This is an artist's concept depicting a possible scene when the first human travelers might walk on the surface of Mars. The artwork was part of a NASA new initiatives study which surveyed possible future manned planetary expeditionary activity. NASA
Backdropped by the blackness of space and Earth's horizon, the International Space Station moves away from Space Shuttle Discovery in 2006. Earlier the STS-116 and Expedition 14 crews concluded eight days of cooperative work onboard the shuttle and station. This image was recorded with a 35mm film-equipped camera. NASA
This infrared image taken by NASA's Wide-field Infrared Survey Explorer, or WISE, shows a star-forming cloud teeming with gas, dust and massive newborn stars. WISE, which is surveying the whole sky in infrared light, is particularly sensitive to the warm dust that permeates star-forming clouds like this one. In this way, WISE complements visible-light observations. NASA/JPL-Caltech/UCLA
Leaving the clouds behind, the Delta II rocket carrying the robotic Dawn spacecraft arcs through the blue sky over the Atlantic Ocean in 2007. Dawn was the ninth mission in NASA's Discovery Program. The spacecraft will be the first to orbit two planetary bodies, asteroid Vesta and dwarf planet Ceres, during a single mission. NASA/George Shelton
A test subject wears a pressurized 'space' suit for the Reduced Gravity Walking Simulator located at the Lunar Landing Facility in 1965. The purpose of this simulator was to study the subject while walking, jumping or running. Researchers conducted studies of various factors such as fatigue limit, energy expenditure, and speed of locomotion. NASA Langley Research Center
Reflecting on his experience as he emerged from the craft into the daylight on the Expedition 24 mission's second spacewalk on Aug. 11, astronaut Doug Wheelock said "the colors of the Earth just explode at you as you exit toward the planet. Notice what looks like scorch marks on the hatch thermal cover, the effect of vacuum and atomic oxygen on the threads and thread sealant used on the thermal cover. The 'smell' of space follows suit, I’ve heard it described like burnt cake or cookies, or like the smell of an extinguished match." NASA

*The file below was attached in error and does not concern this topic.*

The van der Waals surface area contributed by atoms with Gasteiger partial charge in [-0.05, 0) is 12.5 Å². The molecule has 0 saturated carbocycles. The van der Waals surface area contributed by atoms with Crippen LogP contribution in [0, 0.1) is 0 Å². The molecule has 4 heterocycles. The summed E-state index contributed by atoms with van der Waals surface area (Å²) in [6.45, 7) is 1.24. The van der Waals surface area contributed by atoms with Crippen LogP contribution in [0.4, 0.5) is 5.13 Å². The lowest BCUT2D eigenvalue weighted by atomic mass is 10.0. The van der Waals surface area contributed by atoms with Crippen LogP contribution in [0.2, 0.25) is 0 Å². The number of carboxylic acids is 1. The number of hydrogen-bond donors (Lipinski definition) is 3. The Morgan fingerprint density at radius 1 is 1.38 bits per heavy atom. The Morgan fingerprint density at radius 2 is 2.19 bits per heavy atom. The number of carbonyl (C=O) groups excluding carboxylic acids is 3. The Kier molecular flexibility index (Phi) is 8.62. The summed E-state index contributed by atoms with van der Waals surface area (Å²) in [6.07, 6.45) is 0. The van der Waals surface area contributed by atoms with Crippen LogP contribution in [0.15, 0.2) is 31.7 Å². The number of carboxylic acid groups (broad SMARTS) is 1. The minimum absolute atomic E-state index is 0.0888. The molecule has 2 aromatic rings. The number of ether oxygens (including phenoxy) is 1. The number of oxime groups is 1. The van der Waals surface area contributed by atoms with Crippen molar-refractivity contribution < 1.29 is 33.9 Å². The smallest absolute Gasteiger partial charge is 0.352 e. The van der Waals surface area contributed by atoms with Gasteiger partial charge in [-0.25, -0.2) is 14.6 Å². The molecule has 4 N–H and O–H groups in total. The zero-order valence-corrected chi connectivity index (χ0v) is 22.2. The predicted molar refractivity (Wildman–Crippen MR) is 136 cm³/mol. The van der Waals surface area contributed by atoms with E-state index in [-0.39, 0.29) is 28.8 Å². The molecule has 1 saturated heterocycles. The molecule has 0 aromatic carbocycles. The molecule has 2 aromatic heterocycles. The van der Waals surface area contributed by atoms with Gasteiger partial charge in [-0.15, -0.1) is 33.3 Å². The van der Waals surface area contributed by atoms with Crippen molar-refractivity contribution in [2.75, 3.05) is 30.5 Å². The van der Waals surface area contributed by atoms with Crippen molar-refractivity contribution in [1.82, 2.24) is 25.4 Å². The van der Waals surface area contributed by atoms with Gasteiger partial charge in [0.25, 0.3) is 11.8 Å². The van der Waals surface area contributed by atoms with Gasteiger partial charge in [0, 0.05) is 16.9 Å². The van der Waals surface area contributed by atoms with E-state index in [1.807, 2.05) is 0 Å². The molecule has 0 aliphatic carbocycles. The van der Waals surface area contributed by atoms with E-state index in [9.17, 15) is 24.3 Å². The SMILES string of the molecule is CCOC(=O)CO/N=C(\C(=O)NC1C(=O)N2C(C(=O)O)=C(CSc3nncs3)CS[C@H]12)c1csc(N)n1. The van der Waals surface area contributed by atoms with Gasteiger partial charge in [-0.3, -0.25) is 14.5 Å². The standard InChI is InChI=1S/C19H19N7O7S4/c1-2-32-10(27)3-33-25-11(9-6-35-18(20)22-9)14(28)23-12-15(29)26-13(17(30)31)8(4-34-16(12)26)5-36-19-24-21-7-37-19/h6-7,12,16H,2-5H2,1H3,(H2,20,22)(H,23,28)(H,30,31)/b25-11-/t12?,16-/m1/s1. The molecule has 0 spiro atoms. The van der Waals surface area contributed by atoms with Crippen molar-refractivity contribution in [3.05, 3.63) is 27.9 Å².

Space Shuttle Discovery sits on Launch Pad 39B after its approximately 5-hour rollout from the Vehicle Assembly Building. At center left can be seen the White Room, the environmentally controlled chamber that provides entry into the orbiter for the astronaut crews. The chamber is at the end of the Orbiter Access Arm, which has not been extended yet. At the bottom of Discovery's left wing is the tail service mast, one of two belonging to the Mobile Launcher Platform on which the Shuttle rests. NASA Kennedy Space Center
This is a wide angle view of the martian north polar cap as it appeared to the Mars Global Surveyor (MGS) Mars Orbiter Camera in early northern summer. The picture was acquired on March 13, 1999, near the start of the Mapping Phase of the MGS mission. NASA/JPL/MSSS
A large, bright and complex convective storm that appeared in Saturn's southern hemisphere in mid-September 2004 was the key in solving a long-standing mystery about the ringed planet. Saturn's atmosphere and its rings are shown here in a false color composite made from Cassini images taken in near infrared light through filters that sense different amounts of methane gas. NASA
A NASA DC-9 reduced-gravity aircraft is featured in this image during a parabolic flight photographed from a T-38 aircraft. The aircraft, based at Ellington Field near Johnson Space Center, flies a series of parabola patterns over the Gulf of Mexico to afford opportunities for astronauts and investigators to experience brief periods of weightlessness. NASA
For Microsoft and other US tech companies, a lawsuit over e-mails stored in Dublin is an important test case to demonstrate their willingness and ability to guard customer data from government prying in a post Snowden-era.
ByJaikumar Vijayan, Correspondent
A dispute between Microsoft Corp. and the Department of Justice over e-mails stored on a Microsoft server in Dublin could end up reshaping US electronic privacy laws and defining the limits to which domestic statutes are applied abroad.